MBW has written before that since a market cap high of $7.73bn in March 2014, Pandora’s valuation / share price has plummeted by more than $5bn to date.

What’s extra worrying about this descent is how Wall Street reacted to the news of McAndrews’ exit.

Pandora’s market cap fell just under 18% last week, from $2.489bn before the Easter weekend (Thursday, March 24) to $2.045bn a week later (Friday, April 1).

Or to phrase it another way: Pandora just lost a fifth of its value in eight days, after losing 68% of its value in the two previous years.


The main reason why investors are feeling a little chilly towards Pandora at the moment? A decline in listeners.

In 2015, Pandora’s year-end listener figure stood at 81.1m, down on the 81.5m it recorded at the close of 2014.

This was the first time we’ve seen Pandora’s Q4 listener figure fall year-on-year, from a company which has traditionally explained away its losses as collateral damage from breakneck growth.


Some suggest that the launch of Apple Music had made enough noise to tempt Pandora’s listeners over to an on-demand streaming service for the first time – after which they would have little need for a lean-back non-interactive platform.

Brian McAndrews responded to that idea in November by stating that Apple Music’s arrival only had a “muted” impact on Pandora’s listener numbers. 

But Brian McAndrews isn’t there anymore.

And Spotify just got hold of a billion dollars with which to try and steal even more of Pandora’s audience.

The ideal response from Tim Westergren would be to accelerate Pandora’s transformation into a one-of-a-kind streaming service. But can he?

Last year, Pandora paid an eye-watering $450m for independent ticketing company Ticketfly – a huge figure for a firm which, in comparison to the gargantuan power of market leader Ticketmaster, would be better described as Ticket-gnat.

Brian McAndrews

“I am pleased to say that given the scale of attention on apple music’s launch, the impact on our active users was muted.”

Brian McAndrews (speaking last year)

Pandora also splashed out $75m to acquire the operational assets of Rdio, with a view to launching an interactive streaming service around the world.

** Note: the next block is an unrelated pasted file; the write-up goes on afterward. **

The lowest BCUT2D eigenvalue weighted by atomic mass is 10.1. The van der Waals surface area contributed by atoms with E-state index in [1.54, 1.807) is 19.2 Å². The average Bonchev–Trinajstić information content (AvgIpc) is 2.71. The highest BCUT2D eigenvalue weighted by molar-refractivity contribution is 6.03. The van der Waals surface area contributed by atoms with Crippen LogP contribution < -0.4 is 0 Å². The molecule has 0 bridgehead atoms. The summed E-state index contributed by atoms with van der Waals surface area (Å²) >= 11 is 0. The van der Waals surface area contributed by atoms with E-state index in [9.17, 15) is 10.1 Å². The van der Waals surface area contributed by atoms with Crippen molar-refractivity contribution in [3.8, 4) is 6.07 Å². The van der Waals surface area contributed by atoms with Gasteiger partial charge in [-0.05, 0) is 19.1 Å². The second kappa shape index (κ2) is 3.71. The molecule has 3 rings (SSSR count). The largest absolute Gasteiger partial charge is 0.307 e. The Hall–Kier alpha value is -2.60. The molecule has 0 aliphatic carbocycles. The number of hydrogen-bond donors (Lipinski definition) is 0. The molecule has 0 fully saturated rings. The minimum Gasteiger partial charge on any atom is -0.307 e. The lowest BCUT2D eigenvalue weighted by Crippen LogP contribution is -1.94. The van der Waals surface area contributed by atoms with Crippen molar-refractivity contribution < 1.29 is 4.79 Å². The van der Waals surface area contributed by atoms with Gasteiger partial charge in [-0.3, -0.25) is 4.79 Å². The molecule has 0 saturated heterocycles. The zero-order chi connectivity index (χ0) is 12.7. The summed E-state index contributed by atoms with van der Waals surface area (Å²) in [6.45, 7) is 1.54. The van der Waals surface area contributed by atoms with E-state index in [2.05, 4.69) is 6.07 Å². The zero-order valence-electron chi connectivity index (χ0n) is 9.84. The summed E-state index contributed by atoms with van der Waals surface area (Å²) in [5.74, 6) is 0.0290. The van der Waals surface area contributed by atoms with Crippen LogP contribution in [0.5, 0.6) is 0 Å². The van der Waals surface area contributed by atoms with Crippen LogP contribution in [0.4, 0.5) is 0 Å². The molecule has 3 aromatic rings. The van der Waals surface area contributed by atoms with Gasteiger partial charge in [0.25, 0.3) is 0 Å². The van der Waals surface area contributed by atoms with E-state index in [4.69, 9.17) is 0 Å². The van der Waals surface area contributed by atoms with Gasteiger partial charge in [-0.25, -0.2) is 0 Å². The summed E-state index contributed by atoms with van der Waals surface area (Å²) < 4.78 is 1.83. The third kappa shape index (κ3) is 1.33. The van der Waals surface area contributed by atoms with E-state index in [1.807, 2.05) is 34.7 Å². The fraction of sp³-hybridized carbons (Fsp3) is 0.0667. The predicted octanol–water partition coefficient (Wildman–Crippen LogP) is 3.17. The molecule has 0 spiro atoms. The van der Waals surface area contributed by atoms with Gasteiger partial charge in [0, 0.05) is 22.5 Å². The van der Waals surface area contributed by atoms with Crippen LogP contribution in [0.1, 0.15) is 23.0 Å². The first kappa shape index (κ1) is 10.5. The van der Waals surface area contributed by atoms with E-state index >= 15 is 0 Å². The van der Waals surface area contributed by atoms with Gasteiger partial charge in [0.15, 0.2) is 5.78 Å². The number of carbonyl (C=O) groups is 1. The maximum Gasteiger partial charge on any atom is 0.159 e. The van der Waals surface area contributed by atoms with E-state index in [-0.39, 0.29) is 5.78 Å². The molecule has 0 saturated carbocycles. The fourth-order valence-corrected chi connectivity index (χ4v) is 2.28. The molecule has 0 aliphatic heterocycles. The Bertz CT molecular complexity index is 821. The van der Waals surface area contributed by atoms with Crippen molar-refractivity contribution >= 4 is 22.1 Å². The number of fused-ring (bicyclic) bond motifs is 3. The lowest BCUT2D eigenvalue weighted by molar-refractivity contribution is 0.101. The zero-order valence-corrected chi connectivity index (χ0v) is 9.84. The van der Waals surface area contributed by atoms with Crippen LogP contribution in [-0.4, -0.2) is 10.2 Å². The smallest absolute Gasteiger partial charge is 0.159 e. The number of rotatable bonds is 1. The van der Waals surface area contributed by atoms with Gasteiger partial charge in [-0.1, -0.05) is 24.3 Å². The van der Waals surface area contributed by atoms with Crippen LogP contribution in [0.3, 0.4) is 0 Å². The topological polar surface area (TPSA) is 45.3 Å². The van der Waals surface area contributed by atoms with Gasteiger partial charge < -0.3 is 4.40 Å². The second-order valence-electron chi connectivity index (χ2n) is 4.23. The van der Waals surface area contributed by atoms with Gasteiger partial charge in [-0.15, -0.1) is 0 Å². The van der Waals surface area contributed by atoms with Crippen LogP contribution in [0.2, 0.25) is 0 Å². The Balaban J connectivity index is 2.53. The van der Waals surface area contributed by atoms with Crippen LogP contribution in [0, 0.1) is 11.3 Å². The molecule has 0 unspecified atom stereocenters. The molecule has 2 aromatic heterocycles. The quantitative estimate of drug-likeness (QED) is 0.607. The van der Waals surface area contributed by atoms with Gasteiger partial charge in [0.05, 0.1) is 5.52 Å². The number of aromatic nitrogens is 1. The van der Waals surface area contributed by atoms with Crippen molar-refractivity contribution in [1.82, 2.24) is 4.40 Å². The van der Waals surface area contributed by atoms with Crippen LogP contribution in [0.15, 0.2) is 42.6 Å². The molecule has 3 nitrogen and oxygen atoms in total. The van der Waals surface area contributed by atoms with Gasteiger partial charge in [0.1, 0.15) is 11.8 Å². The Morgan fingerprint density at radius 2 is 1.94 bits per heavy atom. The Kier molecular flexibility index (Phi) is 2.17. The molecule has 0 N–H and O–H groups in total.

Problem: Spotify already links up artist fans with ticketing and merch vendors. It’s never had to pay a penny to do so, and actually receives a slender cut of the proceeds – making its live business $450m up on Pandora’s from the starting line.

Meanwhile, the on-demand streaming space is so competitive that Daniel Ek‘s company – by far the current market leader – has just had to suffer onerous terms to grab a billion dollars to help it stay ahead of the pack.

It’s not just Apple Music and Spotify waiting to steal Pandora’s lunch, either, but Deezer, Google Play, SoundCloud Go, TIDAL and more besides. Samsung hasn’t even got started yet.

In this context, rumours that Pandora is looking to sell start to look a little desperate. Has it run out of ideas?

And if Apple Music really has been harvesting Pandora’s users and leaving its growth stagnant, you have to wonder: why would a fellow streaming service buy Pandora’s listeners, when it can steal them for free?

3) How can Pandora TAME ITS BALANCE SHEET?

The idea that Pandora has struggled to turn a profit because it’s hemorrhaging money in royalty costs to the music biz is flawed.

Last year, it posted revenues of $1.164bn, but paid out $610.3m in ‘content acquisition costs’ to labels, publishers, artists and songwriters.

That equated to 52.4% of its total income.

In the same 12 months, it actually spent more on operating costs than it did royalties: a total of $636.7m.

A year before, in 2014, Pandora posted $920.8m in revenues and paid out $446.3m to the music business – or 48.5% of total income.

Its operating costs in the year stood at $508m.

In other words, the amount Pandora is paying to the music biz is being financially outgunned by its operating costs.

The greatest threat to Pandora’s bottom line, therefore, isn’t music copyright at all – but actually the way it’s running its own company.

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The MBW Review is supported by FUGA, the high-end technology partner for content owners and distributors. FUGA is the number one choice for some of the largest labels, management companies and distributors worldwide. With a broad array of services, its adaptable and flexible platform has been built, in conjunction with leading music partners, to provide seamless integration and meet rapidly evolving industry requirements. Learn more at www.fuga.comMusic Business Worldwide